Community Health

I chose to reflect on community health. I currently am serving in the community health field and that is why I chose this as my topic. Currently, I am an HIV counselor at Olin Health Center. My job is to provide anonymous HIV testing to Michigan State University’s student population, as well as, faculty and surrounding residents of East Lansing. There are three parts to my job, which I think reflect my own personal interests of teaching others how to limit HIV exposure, as well as, help them evaluate what changes they may be able to make in their lives so they do not need to be in my office more than just for regular once a year or so baseline tests. The first part is pre-education on HIV and the testing process. It is important to me that my patients understand that there are more than one way to contract HIV. It is also important that they realize that people can survive and outlive HIV in today’s American Society. Also this pre-education allows the person to evaluate what risks they are putting themselves at, as well as, how long HIV can stay undetected by tests because these tests detect the antibodies, not the actual virus. The patient then goes to a blood draw. Lastly, I review the risk reduction plan with the patient a week later, as well as, give the test results. Negatives are the usual test result; MSU has only about 2 positive tests a year (ball park range). Personally, It is important to me that people in our community can think about the risks they may be putting on themselves, be it, having sex without a condom, having multiple sexual partners, or even not knowing their current partner’s HIV/ STD status.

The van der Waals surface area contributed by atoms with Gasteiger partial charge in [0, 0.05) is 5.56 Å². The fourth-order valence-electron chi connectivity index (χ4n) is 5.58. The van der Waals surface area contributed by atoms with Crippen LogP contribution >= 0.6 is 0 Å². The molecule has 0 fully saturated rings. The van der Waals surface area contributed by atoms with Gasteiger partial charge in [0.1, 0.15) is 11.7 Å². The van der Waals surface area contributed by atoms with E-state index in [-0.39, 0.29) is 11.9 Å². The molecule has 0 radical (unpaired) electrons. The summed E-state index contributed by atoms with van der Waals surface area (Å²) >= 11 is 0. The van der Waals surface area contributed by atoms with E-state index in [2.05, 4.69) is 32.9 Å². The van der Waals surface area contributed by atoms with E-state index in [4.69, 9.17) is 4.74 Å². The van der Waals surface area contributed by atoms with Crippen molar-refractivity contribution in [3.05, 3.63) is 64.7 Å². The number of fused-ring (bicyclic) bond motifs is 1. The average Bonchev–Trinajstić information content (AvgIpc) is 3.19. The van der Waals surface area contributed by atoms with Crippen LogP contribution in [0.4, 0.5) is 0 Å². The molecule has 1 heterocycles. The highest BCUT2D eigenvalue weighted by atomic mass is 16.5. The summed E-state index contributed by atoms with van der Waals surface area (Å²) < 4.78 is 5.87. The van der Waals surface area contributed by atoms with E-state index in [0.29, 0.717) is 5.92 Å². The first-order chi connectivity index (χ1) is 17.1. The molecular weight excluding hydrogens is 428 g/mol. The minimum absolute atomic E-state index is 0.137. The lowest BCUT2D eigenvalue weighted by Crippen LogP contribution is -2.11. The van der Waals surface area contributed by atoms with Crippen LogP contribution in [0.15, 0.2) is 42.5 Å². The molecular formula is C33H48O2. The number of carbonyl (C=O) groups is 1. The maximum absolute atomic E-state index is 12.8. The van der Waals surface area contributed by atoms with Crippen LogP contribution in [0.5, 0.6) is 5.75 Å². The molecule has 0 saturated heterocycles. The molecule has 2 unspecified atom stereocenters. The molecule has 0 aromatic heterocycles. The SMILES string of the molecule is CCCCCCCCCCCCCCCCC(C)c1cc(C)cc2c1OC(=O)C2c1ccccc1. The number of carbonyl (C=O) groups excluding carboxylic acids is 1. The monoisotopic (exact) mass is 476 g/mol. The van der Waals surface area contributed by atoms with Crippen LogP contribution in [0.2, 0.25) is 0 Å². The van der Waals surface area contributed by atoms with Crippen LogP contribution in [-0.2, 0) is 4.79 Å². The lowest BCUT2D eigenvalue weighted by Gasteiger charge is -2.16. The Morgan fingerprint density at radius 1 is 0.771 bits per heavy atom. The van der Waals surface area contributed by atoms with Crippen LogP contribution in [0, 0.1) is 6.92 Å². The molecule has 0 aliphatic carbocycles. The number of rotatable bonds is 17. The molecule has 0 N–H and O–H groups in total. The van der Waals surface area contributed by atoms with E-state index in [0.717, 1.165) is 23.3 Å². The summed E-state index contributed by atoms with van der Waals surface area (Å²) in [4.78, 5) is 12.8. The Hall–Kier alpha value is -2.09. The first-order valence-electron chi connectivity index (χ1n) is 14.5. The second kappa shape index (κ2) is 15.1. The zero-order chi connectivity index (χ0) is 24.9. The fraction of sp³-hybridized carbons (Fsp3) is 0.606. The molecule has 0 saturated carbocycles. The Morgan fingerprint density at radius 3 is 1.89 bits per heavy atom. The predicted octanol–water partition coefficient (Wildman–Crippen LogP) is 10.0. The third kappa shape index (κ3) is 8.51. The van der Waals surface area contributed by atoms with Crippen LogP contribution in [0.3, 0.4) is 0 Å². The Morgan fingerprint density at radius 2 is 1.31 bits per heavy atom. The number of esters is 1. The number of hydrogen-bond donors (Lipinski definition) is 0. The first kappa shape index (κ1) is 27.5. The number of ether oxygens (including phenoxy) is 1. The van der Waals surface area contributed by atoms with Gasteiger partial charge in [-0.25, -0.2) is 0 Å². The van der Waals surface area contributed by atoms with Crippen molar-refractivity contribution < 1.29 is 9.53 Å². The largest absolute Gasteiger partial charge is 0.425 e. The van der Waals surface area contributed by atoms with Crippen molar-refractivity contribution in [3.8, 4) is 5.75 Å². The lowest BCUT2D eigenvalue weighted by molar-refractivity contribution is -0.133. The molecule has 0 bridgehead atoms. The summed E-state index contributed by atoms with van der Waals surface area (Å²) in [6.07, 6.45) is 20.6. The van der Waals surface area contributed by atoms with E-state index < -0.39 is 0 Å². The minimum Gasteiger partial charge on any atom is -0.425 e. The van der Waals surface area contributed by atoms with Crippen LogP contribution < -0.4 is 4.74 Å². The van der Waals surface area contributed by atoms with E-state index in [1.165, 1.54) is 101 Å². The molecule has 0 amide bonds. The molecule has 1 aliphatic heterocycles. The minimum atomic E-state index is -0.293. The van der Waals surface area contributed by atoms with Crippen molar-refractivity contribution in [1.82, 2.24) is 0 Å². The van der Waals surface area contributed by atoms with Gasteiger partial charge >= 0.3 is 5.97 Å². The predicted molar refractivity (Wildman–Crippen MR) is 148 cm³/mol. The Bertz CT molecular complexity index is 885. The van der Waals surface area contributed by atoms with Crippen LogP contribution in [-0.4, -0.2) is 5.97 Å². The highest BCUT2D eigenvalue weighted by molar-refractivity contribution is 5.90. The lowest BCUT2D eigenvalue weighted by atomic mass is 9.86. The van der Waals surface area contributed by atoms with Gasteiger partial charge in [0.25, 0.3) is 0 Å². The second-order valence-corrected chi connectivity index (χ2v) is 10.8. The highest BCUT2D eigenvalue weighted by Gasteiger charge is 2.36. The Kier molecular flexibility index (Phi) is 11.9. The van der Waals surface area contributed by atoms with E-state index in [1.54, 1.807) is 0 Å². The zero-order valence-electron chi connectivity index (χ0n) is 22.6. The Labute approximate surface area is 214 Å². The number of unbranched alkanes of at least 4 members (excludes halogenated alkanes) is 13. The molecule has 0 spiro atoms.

As a provider myself, who currently does not have a medical anthropology degree or relation, I think taking an anthropological viewpoint is important. Mainly, I agree with the argument presented in the video “Medical Anthropology” by the Trivial Jazzman Scholar. In the video, the presenter recounts on multiple occasions where Western Medicine was used to treat other culture’s problems. What the treatment team forgot to answer was if the provided treatment was culturally acceptable with the patient population at hand, shown in the presenter’s idea of building a ply-wood shower in a usual mud- dirt brick village. The people did not accept the shower because it was not culturally accepted. As in community health, as seen in my HIV practice, there are many different populations living in even the smallest communities. We have to take into consideration if the treatment is culturally accepted, otherwise the patient will not follow it.

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